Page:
If you want to telecommute, you should be aware of common corporate policies on telecommuting. Learn more about some of the policies most likely in effect at your job.
Before you dive into telecommuting, it’s important to know common corporate policies that are in place. Each employer is different, so you should look at your employee handbook or ask someone in Human Resources for more information. There are basic policies that most companies follow to some extent, and knowing what they are will help you to determine whether telecommuting is right for you.
Inspection of Work Sites
You may enjoy the physical separation between your job and home, but telecommuting might eliminate that. Some policies grant permission to supervisors and others to inspect your home office prior to signing a telecommuting agreement. The agreement itself may grant on-going permission, even after the agreement is signed.
Sometimes you have to provide a photo of where you plan to carry out your job at home and attach it to the agreement. You might decide that such a policy is little too intrusive, and that protecting your privacy is more important. On the other hand, the benefits may far outweigh the inconvenience of having supervisors inspect your work area, such as no commute to work and the opportunity to be present at home with family. Be sure that the telecommuting agreement includes a notice requirement, so that you’ll at least know when they’re coming to your home.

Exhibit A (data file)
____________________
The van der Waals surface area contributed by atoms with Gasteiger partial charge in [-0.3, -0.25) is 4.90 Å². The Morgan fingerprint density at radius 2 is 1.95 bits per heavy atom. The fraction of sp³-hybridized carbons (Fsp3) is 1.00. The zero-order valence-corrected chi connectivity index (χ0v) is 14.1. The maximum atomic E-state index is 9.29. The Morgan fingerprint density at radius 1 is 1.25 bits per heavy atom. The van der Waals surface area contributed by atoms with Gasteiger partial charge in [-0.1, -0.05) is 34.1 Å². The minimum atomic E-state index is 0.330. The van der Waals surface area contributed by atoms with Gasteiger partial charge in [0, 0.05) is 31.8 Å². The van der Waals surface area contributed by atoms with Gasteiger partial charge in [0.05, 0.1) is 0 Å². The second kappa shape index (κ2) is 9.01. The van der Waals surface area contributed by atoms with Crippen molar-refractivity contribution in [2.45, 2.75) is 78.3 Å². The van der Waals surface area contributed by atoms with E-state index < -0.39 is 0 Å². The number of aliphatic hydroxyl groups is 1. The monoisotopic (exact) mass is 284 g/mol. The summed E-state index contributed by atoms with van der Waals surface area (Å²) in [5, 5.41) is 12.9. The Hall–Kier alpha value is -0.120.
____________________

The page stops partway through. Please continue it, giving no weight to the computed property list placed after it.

Independent Care of Children
Many parents seek telecommuting opportunities in order to be home with their children. There are often strict requirements for workers with children. These policies include finding and using babysitters or other caregivers if another spouse is not home full time to take care of the children. The corporation’s concern is that you’ll use the time that should be dedicated to working for the company to raise your children. Many parents make sacrifices, such as lowering their standard of living, in order for one parent to stay home, which would make such a policy a moot point. If you’re a single parent, however, you should consider getting a more flexible telecommuting agreement, or getting help at home to watch your children during work hours.
Travel to Job Site from Time to Time
Every once in a while you may need to go the corporate office to get work done. Telecommuting policies often state that your presence at special meetings or other emergencies is required. It’s unreasonable to assume that you’ll never have to go to the job site again, once you become a telecommuter. You’ll have to make plans accordingly, especially if you have children or elderly parents as dependents. Try to negotiate alternatives to regular in-person meetings, such as conference calls or web meetings. Corporations are sometimes willing to use technology in order to save you a trip, if they already use it to meet with clients.
Corporate telecommuting policies can sometimes be negotiable. If you’ve proven yourself to be a valuable employee, they will work with you to make exceptions, if possible.